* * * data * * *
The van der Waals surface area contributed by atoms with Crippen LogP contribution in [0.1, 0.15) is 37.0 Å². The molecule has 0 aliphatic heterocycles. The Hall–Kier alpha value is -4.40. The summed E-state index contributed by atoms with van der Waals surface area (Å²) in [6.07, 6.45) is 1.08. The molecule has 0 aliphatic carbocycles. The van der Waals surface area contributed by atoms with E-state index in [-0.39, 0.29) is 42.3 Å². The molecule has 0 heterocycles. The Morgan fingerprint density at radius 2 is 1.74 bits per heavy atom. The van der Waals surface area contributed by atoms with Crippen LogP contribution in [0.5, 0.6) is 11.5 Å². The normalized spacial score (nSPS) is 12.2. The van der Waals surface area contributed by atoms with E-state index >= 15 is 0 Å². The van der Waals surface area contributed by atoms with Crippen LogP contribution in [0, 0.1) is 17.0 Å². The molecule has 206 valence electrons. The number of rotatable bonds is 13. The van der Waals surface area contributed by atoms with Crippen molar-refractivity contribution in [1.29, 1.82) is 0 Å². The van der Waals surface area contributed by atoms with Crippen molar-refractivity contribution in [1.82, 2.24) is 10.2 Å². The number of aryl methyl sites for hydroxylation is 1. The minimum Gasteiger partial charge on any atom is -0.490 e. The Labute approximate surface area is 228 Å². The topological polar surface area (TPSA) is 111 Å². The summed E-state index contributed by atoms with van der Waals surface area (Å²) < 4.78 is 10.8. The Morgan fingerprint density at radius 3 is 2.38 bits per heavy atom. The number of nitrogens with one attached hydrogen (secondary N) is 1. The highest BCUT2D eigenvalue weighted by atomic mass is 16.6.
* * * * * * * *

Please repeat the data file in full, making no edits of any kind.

The van der Waals surface area contributed by atoms with Crippen LogP contribution in [0.1, 0.15) is 37.0 Å². The molecule has 0 aliphatic heterocycles. The Hall–Kier alpha value is -4.40. The summed E-state index contributed by atoms with van der Waals surface area (Å²) in [6.07, 6.45) is 1.08. The molecule has 0 aliphatic carbocycles. The van der Waals surface area contributed by atoms with E-state index in [-0.39, 0.29) is 42.3 Å². The molecule has 0 heterocycles. The Morgan fingerprint density at radius 2 is 1.74 bits per heavy atom. The van der Waals surface area contributed by atoms with Crippen LogP contribution in [0.5, 0.6) is 11.5 Å². The normalized spacial score (nSPS) is 12.2. The van der Waals surface area contributed by atoms with E-state index >= 15 is 0 Å². The van der Waals surface area contributed by atoms with Crippen LogP contribution in [0, 0.1) is 17.0 Å². The molecule has 206 valence electrons. The number of rotatable bonds is 13. The van der Waals surface area contributed by atoms with Crippen molar-refractivity contribution in [1.29, 1.82) is 0 Å². The van der Waals surface area contributed by atoms with Crippen molar-refractivity contribution in [1.82, 2.24) is 10.2 Å². The number of aryl methyl sites for hydroxylation is 1. The minimum Gasteiger partial charge on any atom is -0.490 e. The Labute approximate surface area is 228 Å². The topological polar surface area (TPSA) is 111 Å². The summed E-state index contributed by atoms with van der Waals surface area (Å²) < 4.78 is 10.8. The Morgan fingerprint density at radius 3 is 2.38 bits per heavy atom. The number of nitrogens with one attached hydrogen (secondary N) is 1. The highest BCUT2D eigenvalue weighted by atomic mass is 16.6.